Kerala’s Kozhikode and Gwalior in Madhya Pradesh have garnered global acclaim by securing a spot in the UNESCO Creative Cities Network. On the occasion of World Cities Day, UNESCO revealed a list of 55 new creative cities, recognizing these Indian cities for their dedication to culture, creativity, and innovative urban development.
Kozhikode’s Literary Achievement
Kozhikode, now honored as the ‘City of Literature,’ has achieved a significant milestone for India. The journey toward this recognition commenced in 2022 when the Kerala Institute of Local Administration proposed the idea. The Kozhikode Corporation partnered with the University of Prague, the first city to earn this title in 2014, to propel this initiative forward.
Ludmila Kolouchova, a research student from the University of Prague, played a crucial role in Kozhikode’s success. Her comparative study highlighted the city’s strong literary foundation, boasting over 500 libraries and more than 70 publishers. Additionally, the city’s role as the permanent venue for the annual Kerala Literature Festival and other book festivals contributed significantly to its achievement.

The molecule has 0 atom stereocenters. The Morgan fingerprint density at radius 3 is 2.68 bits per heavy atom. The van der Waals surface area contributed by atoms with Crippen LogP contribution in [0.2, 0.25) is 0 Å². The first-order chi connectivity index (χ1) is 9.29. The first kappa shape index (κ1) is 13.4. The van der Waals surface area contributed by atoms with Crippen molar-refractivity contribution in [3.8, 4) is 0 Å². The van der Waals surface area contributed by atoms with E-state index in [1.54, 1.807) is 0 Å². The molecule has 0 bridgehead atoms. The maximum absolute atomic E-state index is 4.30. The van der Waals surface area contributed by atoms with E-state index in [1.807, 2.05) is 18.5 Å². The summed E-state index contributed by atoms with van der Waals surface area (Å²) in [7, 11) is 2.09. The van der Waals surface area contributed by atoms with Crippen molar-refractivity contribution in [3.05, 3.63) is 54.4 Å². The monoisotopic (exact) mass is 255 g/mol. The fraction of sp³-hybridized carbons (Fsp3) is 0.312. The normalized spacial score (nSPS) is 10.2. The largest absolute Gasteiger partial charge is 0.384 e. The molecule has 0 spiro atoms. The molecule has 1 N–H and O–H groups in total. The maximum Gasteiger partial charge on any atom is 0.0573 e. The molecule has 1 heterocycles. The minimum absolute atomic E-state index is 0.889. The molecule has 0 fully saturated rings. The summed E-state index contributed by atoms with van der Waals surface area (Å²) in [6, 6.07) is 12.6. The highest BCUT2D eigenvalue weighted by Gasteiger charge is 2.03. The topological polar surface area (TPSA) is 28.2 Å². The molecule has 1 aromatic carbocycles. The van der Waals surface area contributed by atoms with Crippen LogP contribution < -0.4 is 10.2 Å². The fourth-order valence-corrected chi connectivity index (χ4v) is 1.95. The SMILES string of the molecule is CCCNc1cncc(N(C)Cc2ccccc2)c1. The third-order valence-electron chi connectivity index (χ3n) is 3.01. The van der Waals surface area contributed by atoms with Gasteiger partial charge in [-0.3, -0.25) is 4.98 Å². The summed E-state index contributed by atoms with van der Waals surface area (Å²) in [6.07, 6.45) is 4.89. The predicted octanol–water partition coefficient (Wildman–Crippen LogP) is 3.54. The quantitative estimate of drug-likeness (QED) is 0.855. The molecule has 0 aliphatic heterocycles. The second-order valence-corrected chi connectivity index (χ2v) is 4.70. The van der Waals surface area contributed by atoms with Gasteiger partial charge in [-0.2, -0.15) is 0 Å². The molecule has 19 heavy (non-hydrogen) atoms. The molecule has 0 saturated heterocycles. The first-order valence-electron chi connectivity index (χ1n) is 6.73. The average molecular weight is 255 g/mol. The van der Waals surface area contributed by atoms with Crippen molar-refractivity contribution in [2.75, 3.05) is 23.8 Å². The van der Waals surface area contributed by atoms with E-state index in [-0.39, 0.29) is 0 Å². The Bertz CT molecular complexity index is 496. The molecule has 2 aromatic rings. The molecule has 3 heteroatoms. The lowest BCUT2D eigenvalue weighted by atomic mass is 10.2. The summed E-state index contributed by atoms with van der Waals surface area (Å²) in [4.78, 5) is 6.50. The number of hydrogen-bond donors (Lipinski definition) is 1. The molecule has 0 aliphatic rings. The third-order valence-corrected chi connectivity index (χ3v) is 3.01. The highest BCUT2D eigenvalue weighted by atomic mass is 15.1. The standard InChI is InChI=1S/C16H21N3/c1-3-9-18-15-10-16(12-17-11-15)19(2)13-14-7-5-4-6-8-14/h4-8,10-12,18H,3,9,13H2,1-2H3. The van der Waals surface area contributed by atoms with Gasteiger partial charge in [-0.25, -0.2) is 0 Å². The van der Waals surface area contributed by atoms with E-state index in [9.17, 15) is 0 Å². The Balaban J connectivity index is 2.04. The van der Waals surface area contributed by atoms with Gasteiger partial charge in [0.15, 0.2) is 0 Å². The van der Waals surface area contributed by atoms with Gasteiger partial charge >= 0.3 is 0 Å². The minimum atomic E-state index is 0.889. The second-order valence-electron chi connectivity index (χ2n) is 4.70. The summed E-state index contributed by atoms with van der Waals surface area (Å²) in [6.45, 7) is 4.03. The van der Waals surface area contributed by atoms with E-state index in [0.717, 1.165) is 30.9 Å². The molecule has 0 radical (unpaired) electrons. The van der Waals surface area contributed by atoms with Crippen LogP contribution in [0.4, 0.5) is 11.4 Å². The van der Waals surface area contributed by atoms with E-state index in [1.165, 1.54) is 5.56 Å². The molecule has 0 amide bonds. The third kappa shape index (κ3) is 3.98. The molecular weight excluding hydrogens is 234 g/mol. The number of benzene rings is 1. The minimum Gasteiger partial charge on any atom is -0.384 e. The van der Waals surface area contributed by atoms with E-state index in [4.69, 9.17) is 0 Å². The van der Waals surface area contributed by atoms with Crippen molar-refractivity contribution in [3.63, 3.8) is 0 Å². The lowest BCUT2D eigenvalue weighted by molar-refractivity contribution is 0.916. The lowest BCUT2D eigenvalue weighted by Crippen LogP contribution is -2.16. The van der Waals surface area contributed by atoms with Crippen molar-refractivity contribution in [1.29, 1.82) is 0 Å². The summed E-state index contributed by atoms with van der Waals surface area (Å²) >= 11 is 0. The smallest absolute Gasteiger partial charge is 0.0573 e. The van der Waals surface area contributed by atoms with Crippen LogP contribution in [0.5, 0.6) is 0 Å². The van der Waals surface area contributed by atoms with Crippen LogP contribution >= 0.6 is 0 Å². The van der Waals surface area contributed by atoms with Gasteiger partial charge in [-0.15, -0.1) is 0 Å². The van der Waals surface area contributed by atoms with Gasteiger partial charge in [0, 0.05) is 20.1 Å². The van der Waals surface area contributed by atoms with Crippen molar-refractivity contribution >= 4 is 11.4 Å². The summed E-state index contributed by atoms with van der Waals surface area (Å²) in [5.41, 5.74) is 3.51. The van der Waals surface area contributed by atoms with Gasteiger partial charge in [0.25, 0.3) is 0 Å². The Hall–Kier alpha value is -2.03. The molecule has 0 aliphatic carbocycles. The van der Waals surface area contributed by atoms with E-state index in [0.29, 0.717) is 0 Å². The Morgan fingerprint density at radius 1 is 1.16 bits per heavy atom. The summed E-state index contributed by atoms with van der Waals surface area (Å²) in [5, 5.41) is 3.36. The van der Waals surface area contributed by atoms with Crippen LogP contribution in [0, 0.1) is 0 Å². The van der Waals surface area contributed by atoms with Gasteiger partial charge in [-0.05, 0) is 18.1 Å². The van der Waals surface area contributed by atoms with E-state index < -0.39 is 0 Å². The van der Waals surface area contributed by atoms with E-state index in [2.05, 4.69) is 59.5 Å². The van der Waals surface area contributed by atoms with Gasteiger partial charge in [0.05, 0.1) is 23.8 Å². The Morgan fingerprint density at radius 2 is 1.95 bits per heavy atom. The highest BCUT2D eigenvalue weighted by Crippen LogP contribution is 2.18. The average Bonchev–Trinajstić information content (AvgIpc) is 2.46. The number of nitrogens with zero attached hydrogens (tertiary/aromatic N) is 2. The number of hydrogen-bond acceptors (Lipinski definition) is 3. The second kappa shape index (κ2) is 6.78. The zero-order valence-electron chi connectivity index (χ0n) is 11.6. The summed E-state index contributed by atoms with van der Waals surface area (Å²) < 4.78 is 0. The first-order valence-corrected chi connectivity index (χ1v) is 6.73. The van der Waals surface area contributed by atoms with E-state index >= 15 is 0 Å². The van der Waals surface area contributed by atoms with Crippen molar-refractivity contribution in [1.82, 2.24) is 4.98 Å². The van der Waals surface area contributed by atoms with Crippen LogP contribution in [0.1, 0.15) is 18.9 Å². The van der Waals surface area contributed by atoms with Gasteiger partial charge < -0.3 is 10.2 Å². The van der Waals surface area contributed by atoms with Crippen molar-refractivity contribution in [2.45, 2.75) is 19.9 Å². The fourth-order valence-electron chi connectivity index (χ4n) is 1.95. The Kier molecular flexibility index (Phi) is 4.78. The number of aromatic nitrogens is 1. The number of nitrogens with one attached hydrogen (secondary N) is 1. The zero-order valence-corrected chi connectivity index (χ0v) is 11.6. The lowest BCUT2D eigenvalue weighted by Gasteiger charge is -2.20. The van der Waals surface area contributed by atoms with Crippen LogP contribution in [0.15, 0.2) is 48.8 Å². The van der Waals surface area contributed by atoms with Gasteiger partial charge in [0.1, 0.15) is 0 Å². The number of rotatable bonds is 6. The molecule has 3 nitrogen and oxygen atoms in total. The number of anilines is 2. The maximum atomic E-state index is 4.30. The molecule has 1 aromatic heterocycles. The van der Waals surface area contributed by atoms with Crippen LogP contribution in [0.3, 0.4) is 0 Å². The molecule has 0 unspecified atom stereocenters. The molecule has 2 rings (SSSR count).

Gwalior’s Musical Heritage
Gwalior, renowned for its rich musical history that includes legends like Tansen and Baliti Bawra, has been honored with the esteemed title of the ‘City of Music.’ Union Minister Jyotiraditya Scindia was instrumental in advocating for Gwalior’s inclusion in UNESCO’s list.
“The City of Gwalior is known for legends in the sector of music like Sangeet Samarat Tansen and Baliti Bawra,” said Scindia. “It is also considered to be the birthplace of Gwalior Gharana, the eponymously named oldest Hindustani musical Gharana.”
With the addition of these two cities, the UNESCO Creative Cities Network now embraces 350 creative cities across more than 100 countries, covering seven creative fields. The newly designated creative cities will be participating in the UCCN annual conference in Braga, Portugal, from July 1 to 5, 2024, under the theme ‘Bringing Youth to the Table for the Next Decade.’